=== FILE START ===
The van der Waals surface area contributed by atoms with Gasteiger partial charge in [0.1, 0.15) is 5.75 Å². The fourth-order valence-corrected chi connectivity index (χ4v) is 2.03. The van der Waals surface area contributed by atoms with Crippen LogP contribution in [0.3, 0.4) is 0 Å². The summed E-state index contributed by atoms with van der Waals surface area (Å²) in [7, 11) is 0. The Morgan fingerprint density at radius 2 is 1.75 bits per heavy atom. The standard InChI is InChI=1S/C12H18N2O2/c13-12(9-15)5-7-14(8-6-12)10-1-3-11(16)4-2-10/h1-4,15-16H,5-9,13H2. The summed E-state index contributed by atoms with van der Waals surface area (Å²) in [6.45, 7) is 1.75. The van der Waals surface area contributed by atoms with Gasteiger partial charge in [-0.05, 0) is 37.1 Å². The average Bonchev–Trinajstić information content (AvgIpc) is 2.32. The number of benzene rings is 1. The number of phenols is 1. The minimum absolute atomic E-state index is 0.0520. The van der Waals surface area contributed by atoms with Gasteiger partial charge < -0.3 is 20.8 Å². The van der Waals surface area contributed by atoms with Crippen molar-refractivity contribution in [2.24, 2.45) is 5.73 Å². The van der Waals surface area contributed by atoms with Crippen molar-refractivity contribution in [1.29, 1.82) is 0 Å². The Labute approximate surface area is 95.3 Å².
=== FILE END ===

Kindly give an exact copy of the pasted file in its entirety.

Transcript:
The van der Waals surface area contributed by atoms with Gasteiger partial charge in [0.1, 0.15) is 5.75 Å². The fourth-order valence-corrected chi connectivity index (χ4v) is 2.03. The van der Waals surface area contributed by atoms with Crippen LogP contribution in [0.3, 0.4) is 0 Å². The summed E-state index contributed by atoms with van der Waals surface area (Å²) in [7, 11) is 0. The Morgan fingerprint density at radius 2 is 1.75 bits per heavy atom. The standard InChI is InChI=1S/C12H18N2O2/c13-12(9-15)5-7-14(8-6-12)10-1-3-11(16)4-2-10/h1-4,15-16H,5-9,13H2. The summed E-state index contributed by atoms with van der Waals surface area (Å²) in [6.45, 7) is 1.75. The van der Waals surface area contributed by atoms with Gasteiger partial charge in [-0.05, 0) is 37.1 Å². The average Bonchev–Trinajstić information content (AvgIpc) is 2.32. The number of benzene rings is 1. The number of phenols is 1. The minimum absolute atomic E-state index is 0.0520. The van der Waals surface area contributed by atoms with Gasteiger partial charge < -0.3 is 20.8 Å². The van der Waals surface area contributed by atoms with Crippen molar-refractivity contribution in [2.24, 2.45) is 5.73 Å². The van der Waals surface area contributed by atoms with Crippen molar-refractivity contribution in [1.29, 1.82) is 0 Å². The Labute approximate surface area is 95.3 Å².